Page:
Plus the PBS folks have to digest, package and interpret the facts in the leanest, most useful way they can, since they don’t have a CNN-style budget, or 24 hours to work with. Oh, and they also know how to put a classic liberal and classic conservative in a room together and not create a shouting match –because they are not in the entertainment business, they’re in the news business. They have self-respect, and respect for the viewer. They’re not owned by Time Warner, or Foxy Rupert Murdoch, or any other corporation interested in maximizing profit at the expense of integrity.

The newspapers do an okay job of sifting and sorting out the facts, or at least being honest about what’s just someone’s opinion (since they do call it the “editorial page”). But as has been lamented ad nauseum of late, the printed newspaper is a dinosaur. Readership is dropping, and I think it’s likely that quality and integrity will start being compromised in this kind of sinking-ship environment. But we’ll see.

As for talk radio, don’t expect much help there. I’m an on-again/off-again fan of Air America and of WCPT, the Chicago-based progressive talk radio station that carries some of the Air America syndicated shows. WCPT (820 AM, plus several North/South/West regional FM choices) is decent, if you’re into talk radio. (Which generally, I ain’t… I’m a music and sportstalk guy.)  Yet I don’t have any illusions about the reach of those progressive shows as compared to the ones on the conservative-leaning stations, such as WLS-AM in Chicago.  The progressives’ market share is probably less than a quarter the size of the more entrenched conservative big boys. One can even tell by the nature of the WCPT advertising, which isn’t the slick, high-powered, mainstream variety you get on the more established stations, but leans toward a more home-made variety, with a few too many public service announcements.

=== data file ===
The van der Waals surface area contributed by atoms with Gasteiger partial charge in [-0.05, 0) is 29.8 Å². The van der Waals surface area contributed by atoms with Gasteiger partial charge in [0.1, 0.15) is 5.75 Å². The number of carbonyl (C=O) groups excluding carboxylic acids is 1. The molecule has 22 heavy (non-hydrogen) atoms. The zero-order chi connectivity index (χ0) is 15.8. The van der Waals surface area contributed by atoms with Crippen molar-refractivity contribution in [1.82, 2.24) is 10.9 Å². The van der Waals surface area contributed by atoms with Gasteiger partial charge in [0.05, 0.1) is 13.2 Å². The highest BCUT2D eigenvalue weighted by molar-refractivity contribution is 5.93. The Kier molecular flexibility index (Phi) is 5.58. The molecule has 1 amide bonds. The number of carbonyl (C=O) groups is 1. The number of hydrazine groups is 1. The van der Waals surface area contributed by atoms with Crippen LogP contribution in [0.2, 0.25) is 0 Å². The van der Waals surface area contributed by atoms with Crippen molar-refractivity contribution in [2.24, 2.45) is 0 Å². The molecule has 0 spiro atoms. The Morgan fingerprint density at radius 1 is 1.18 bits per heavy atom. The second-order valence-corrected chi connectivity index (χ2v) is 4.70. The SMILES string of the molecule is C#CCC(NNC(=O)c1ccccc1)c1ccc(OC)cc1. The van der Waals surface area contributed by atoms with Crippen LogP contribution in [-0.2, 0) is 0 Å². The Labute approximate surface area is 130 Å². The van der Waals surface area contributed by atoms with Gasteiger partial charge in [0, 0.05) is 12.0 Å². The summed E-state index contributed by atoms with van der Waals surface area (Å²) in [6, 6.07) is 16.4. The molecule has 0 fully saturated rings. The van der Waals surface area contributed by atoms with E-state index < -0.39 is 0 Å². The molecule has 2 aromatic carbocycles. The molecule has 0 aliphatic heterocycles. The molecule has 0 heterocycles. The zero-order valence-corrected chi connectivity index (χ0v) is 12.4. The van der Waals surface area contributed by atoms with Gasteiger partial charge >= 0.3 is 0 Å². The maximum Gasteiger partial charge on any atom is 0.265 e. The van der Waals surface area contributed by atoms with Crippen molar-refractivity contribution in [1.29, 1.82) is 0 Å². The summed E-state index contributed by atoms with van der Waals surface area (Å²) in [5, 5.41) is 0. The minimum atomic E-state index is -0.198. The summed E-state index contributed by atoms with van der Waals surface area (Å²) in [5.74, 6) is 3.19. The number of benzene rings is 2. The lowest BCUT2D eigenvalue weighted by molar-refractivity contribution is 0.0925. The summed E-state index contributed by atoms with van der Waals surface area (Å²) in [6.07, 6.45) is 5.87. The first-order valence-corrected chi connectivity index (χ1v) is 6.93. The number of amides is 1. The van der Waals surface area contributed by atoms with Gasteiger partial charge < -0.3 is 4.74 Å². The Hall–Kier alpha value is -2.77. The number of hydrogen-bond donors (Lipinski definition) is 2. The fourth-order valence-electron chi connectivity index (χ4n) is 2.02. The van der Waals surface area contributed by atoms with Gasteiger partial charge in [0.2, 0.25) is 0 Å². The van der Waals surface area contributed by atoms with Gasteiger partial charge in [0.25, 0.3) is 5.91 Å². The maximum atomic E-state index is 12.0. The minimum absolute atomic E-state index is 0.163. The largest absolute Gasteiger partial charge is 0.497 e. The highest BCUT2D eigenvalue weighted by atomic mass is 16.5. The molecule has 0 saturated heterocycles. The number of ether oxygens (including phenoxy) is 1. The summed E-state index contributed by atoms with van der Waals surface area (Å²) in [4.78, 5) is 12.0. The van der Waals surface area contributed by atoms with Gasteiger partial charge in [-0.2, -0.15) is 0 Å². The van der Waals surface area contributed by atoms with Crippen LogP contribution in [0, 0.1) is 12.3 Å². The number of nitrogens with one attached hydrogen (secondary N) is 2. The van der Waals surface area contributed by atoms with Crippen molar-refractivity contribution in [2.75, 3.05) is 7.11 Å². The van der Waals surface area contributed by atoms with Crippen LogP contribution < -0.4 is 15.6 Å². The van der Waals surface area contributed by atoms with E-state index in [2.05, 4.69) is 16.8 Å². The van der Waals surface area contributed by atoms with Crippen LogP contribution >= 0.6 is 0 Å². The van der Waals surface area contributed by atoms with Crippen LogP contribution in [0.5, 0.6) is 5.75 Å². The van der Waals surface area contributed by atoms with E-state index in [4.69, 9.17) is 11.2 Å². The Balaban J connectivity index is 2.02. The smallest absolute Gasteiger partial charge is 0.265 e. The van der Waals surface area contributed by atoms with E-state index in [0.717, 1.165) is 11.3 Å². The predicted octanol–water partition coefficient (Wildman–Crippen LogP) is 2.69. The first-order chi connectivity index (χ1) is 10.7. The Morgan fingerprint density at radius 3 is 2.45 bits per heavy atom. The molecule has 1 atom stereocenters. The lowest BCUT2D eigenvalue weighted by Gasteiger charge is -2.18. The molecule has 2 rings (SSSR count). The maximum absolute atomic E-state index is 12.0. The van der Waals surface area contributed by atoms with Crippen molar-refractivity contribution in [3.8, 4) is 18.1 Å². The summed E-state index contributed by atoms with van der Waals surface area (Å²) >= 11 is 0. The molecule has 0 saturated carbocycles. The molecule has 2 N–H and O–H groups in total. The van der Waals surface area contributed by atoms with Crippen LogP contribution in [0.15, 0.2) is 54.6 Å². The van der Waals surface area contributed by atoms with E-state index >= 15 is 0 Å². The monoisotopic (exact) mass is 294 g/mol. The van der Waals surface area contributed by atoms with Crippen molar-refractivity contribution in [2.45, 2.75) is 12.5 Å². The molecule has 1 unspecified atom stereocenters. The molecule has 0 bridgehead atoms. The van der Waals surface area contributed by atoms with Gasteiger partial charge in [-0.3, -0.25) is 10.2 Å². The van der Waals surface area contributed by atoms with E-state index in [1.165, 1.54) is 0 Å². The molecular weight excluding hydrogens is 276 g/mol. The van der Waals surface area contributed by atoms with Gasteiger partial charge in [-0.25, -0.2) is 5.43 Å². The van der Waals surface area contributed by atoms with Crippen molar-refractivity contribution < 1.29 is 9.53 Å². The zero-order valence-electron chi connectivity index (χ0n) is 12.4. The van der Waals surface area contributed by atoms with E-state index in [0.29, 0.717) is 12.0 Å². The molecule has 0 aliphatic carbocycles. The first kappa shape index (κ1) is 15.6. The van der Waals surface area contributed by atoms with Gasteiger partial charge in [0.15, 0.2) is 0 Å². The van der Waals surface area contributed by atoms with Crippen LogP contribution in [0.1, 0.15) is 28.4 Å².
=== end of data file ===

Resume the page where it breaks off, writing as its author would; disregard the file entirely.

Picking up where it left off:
I’ve gotten to the point where I don’t even trust WGN Radio 720, that venerable old grand dame with a super-strong signal throughout the Midwest. With Wally Phillips and other folksy stars of yesteryear, WGN practically invented the talk radio format, before Limbaugh and Hannity could even spell Nielsen (as in ratings). But now, WGN is chasing the flash as well, maybe a bit panicked about the aging of their traditional audience.

It’s just too easy to take the hype and the panicked call-ins more seriously than they ought to be taken, no matter which way one’s politics lean. The substitution of style for substance, of humor or shock-value for hard honesty, is par for the course on most talk radio, and creeping into other venues as well . Maybe I don’t trust these hosts, or their producers, to do their homework either.

The internet? That’s a whole other area I can’t even get into now, even though I know I ought to. But my time’s up.

So my money’s on the American public, the public that elected Obama and this Congress, showing that they’re tired of being duped by false advertising and bait-and-switch tactics when it comes to their health, their families, their soldier sons and daughters, and so on. Sure we’re asking government to do more, and maybe know a bit more about us. But we’re not talkin’ fascism or Big Brother here. A little more government control (especially of an unfair, out-of-control system) never hurt anyone… except maybe Bill O’Reilly.